Mastering the Credit Card Churn (including the Bluebird Method!)
Step 1 of the credit card churn is to select what cards will offer both the most practical use for you or your business and the best sign up/spending bonus for your travel habits. If you have a lot of business spending or a lot of reimbursable spending, then the cards with the higher spending levels may be a good fit because they also offer the larger point bonuses. If you are only a leisure traveler and you do not have a lot of credit card eligible spending, then the cards with the lower bonus thresholds may be more appropriate (Even if this is the category into which you fit, the Bluebird technique can help change that).
Step 2: Apply for your first card (I did this yesterday with the Chase Ink Plus card) and make sure you get an approval. If you do not receive an approval, you should call the reconsideration line and find out what has caused the denial. Remember that the application process is computerized, and speaking to a representative may help clarify financial disparities or allay any underwriting concerns on the part of the credit card company. Credit is approved or denied according to several factors, but the main factor the banks are trying to ascertain is how safe of a borrower you are and what is the limit to the credit they should extend to you. The metric these banks commonly use is the debt to income ratio. In short, what percentage of your income do you currently hold as debt and how much more can they feel comfortable lending you. In an ideal world, we would all have 0% of our income used as debt, but less than .1% of adults in the US are in that position.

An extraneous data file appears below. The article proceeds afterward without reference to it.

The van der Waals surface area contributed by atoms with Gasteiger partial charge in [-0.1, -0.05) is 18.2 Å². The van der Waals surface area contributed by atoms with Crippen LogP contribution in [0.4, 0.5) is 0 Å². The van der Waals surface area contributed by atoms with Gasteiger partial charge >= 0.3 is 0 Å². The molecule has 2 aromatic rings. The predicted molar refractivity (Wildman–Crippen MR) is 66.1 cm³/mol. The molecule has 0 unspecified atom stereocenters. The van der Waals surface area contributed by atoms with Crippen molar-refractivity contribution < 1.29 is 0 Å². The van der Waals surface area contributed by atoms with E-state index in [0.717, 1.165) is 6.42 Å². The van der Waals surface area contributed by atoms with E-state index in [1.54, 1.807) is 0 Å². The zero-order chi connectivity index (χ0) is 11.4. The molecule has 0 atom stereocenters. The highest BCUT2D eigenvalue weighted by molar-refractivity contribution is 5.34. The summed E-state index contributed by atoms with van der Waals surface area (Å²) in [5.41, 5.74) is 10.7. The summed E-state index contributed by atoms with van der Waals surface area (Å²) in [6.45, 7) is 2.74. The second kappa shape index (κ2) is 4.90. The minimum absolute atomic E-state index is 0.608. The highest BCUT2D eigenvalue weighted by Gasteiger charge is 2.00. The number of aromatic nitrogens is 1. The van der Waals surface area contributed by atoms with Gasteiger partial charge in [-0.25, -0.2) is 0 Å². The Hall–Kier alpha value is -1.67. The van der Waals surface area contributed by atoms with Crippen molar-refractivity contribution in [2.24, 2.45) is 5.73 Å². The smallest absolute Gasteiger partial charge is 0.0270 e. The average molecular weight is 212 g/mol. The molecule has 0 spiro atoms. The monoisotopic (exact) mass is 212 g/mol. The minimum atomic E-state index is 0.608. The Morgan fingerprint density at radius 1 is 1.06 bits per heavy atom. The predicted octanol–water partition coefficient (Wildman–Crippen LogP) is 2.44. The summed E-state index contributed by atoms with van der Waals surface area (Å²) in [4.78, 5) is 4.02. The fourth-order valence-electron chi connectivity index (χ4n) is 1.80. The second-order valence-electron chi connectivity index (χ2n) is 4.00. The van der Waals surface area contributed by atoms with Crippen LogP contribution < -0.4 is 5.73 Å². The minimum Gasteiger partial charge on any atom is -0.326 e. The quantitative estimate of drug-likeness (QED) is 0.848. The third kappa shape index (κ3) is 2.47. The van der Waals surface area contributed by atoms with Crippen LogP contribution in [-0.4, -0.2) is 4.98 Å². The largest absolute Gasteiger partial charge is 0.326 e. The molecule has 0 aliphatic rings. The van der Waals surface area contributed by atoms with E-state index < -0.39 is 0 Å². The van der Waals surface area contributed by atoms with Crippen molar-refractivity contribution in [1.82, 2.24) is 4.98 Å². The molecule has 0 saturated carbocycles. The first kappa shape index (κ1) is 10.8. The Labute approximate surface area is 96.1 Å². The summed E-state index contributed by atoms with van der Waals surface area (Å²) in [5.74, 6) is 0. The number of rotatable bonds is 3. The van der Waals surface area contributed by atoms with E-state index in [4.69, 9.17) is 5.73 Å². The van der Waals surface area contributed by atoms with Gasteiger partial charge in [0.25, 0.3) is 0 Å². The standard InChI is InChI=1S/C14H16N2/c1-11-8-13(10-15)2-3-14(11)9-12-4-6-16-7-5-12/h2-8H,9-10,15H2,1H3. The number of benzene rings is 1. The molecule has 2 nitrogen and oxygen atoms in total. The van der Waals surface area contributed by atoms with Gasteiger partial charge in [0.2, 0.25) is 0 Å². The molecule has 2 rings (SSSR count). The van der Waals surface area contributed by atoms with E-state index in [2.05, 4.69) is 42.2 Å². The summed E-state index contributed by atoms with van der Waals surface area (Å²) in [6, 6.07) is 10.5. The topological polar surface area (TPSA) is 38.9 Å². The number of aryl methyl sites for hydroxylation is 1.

Step 3: After your first approval, plan how you will hit your spending bonus. If there is a bonus for your first purchase, get that out of the way asap and be sure to pay the CC charge immediately to retain a $0 balance. Set up an online account with the credit card and connect your bank accounts to the card so you can easily offset any spending with immediate payments to the card (this is how I retain $0 balances on all of my cards – $0 balance means $0 interest). Have a system of tracking your spending on each card and track the deadlines so you don’t miss out on the bonus points.
Step 4: Select your 2nd card and repeat the process. As the combined spending bonuses may be larger than your normal spending, you may need to shift some normal check/cash spending into credit card spending. Obviously the cautionary message here is that you do not want to transform a life of financial responsibility into a pattern of new credit card spending. One way to do this is to learn the Bluebird method.
Step 5: What is the Bluebird method? Last year American Express released a new product known as a Bluebird card. At first, the card appeared to be nothing more than another form of prepaid card, this time issued by Amex, a frequent flier favorite. As travelers began using the card, the more creative among the frequent flier community started to discover some ingenious methods to load their Bluebird cards and ways of using the Bluebird to convert traditional spending into points earning spending. Bluebird was Amex’s method of attracting a new cohort of customers who may previously have been unable to garner credit from American Express (or any credit card). Bluebird is a pre-paid card, and it can be loaded with cash, with money orders, with checks, or with PREPAID RELOAD cards. If you load the Bluebird with cash, then it will carry a balance that you can use to pay bills online (cell phone bill, internet service, taxes, etc).